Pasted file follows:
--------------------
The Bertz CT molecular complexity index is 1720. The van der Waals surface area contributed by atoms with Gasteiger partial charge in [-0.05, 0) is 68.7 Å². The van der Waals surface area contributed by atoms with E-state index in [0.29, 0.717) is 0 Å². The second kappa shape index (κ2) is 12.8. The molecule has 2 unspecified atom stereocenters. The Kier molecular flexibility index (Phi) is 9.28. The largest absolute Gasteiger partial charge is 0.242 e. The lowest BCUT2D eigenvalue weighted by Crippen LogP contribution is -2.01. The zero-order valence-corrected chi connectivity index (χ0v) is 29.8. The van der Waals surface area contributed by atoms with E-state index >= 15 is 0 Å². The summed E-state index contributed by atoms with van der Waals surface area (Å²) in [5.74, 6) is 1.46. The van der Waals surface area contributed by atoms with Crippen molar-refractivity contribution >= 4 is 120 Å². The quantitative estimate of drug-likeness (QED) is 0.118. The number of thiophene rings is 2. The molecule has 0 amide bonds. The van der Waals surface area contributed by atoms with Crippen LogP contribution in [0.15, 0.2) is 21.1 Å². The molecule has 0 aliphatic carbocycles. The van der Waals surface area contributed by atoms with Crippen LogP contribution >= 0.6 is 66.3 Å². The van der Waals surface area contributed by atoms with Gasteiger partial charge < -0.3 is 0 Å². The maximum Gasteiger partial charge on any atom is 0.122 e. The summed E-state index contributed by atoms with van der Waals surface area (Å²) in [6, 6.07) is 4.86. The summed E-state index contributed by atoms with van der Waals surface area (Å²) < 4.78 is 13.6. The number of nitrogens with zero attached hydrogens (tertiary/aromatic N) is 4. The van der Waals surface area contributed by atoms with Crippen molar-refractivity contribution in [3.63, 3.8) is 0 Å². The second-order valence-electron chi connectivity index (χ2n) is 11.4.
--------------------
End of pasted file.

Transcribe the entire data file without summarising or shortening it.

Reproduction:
The Bertz CT molecular complexity index is 1720. The van der Waals surface area contributed by atoms with Gasteiger partial charge in [-0.05, 0) is 68.7 Å². The van der Waals surface area contributed by atoms with E-state index in [0.29, 0.717) is 0 Å². The second kappa shape index (κ2) is 12.8. The molecule has 2 unspecified atom stereocenters. The Kier molecular flexibility index (Phi) is 9.28. The largest absolute Gasteiger partial charge is 0.242 e. The lowest BCUT2D eigenvalue weighted by Crippen LogP contribution is -2.01. The zero-order valence-corrected chi connectivity index (χ0v) is 29.8. The van der Waals surface area contributed by atoms with E-state index >= 15 is 0 Å². The summed E-state index contributed by atoms with van der Waals surface area (Å²) in [5.74, 6) is 1.46. The van der Waals surface area contributed by atoms with Crippen molar-refractivity contribution >= 4 is 120 Å². The quantitative estimate of drug-likeness (QED) is 0.118. The number of thiophene rings is 2. The molecule has 0 amide bonds. The van der Waals surface area contributed by atoms with Crippen LogP contribution in [0.15, 0.2) is 21.1 Å². The molecule has 0 aliphatic carbocycles. The van der Waals surface area contributed by atoms with Crippen LogP contribution >= 0.6 is 66.3 Å². The van der Waals surface area contributed by atoms with Gasteiger partial charge < -0.3 is 0 Å². The maximum Gasteiger partial charge on any atom is 0.122 e. The summed E-state index contributed by atoms with van der Waals surface area (Å²) in [6, 6.07) is 4.86. The summed E-state index contributed by atoms with van der Waals surface area (Å²) < 4.78 is 13.6. The number of nitrogens with zero attached hydrogens (tertiary/aromatic N) is 4. The van der Waals surface area contributed by atoms with Crippen molar-refractivity contribution in [3.63, 3.8) is 0 Å². The second-order valence-electron chi connectivity index (χ2n) is 11.4.